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Recorded conversations between parents and children when suspecting child sexual abuse Iiirg 2011, Dundee Julia Korkman, PhD Helsinki University Hospital.

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Presentation on theme: "Recorded conversations between parents and children when suspecting child sexual abuse Iiirg 2011, Dundee Julia Korkman, PhD Helsinki University Hospital."— Presentation transcript:

1 Recorded conversations between parents and children when suspecting child sexual abuse Iiirg 2011, Dundee Julia Korkman, PhD Helsinki University Hospital & Åbo Akademi University Co-authors: Aino Juusola, Jason J. Dickinson, Katarina Finnilä-Tuohimaa and Pekka Santtila

2 Introduction Often, allegations of child sexual abuse (CSA) and other forms of child maltreatment come about through the child telling a close person about the events However, how parents discuss with children when suspecting CSA is scarsely researched

3 Introduction Bruck, Ceci & Francoeur, 1998: Mothers’ memories of conversations with their 4-year- old children: – The mothers remembered the meaning of the discussions better than the wording – They did not recall whether information had come about spontaneously or not – Warnings to pay attention to the kind of questions used did not improve their performance

4 Aim of the present study To analyse a sample of recorded conversations between parents and their children – The conversations had been delivered to the police by the parents, most likely in order to give further evidence for the alleged abuse  Analyse the strategies used by parents to retrieve information from their children when suspecting child abuse  Expectations: the interviews were expected to be leading, in view of previous research on formal interviews conducted by untrained interviewers (Lamb et al., 2000; in Finland Korkman, 2006; Korkman et al., 2008)

5 Method Collecting recorded parent-child discussions from the police Transcribing the discussions and coding them in terms of: – Question types (Lamb et al., 2000) – Information provided and whether it was introduced into the interview by the interviewer or the child – Positive / negative feedback by the parent, and – Type of suspicion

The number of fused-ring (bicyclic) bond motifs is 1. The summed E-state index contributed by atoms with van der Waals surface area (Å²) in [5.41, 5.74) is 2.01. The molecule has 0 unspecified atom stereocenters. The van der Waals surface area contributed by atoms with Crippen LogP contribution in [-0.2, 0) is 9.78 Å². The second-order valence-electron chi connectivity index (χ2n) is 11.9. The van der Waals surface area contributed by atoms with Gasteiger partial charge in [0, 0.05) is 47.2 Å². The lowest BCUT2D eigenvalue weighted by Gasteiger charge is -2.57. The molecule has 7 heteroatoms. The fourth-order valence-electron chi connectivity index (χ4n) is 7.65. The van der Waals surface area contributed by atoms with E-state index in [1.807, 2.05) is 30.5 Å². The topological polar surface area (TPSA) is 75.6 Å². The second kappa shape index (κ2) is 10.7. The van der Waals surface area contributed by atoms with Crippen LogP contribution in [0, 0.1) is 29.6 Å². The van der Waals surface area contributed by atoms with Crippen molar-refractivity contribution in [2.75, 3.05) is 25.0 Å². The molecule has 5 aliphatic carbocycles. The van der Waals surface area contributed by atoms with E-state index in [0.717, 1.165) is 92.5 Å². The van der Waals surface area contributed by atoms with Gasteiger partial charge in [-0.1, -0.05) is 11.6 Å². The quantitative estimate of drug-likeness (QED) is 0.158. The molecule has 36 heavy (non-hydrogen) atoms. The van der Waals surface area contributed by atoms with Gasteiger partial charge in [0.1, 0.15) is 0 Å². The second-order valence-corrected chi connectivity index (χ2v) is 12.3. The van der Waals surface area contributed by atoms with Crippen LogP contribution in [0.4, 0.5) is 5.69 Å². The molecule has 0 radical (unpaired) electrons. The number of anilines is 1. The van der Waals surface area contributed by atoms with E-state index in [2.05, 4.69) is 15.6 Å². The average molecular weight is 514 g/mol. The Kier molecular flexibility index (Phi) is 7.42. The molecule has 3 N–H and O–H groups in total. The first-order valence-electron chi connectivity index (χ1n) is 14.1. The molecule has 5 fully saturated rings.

6 Sample 20 cases were coded, of which one was excluded as it was not clear if it was related to an abuse allegation Evident by qualitative analyses that the majority of the cases were part of custody disputes The ”interviewers” were parents, step parents and foster parents – 32% one male parent, 47% one female parent and in 21% one male and one female The children were 9 boys and 10 girls, aged 2 – 8 years (mean age 5,4 yrs)

7 Distribution of question types

8 New information provided within the interview When looking at the new, allegation-related information, the parent provided the large majority of the information: – In 13/19 (68%) of the interviews, all new information was provided (first) by the parent – In 4/19 (21%) all new information was provided by the child – In 2 interviews (11%) both the child and the parent provided new information

9 The association between question types and new information The type of question used was significantly associated with the child providing new information X² (5) = 33.76, p <.001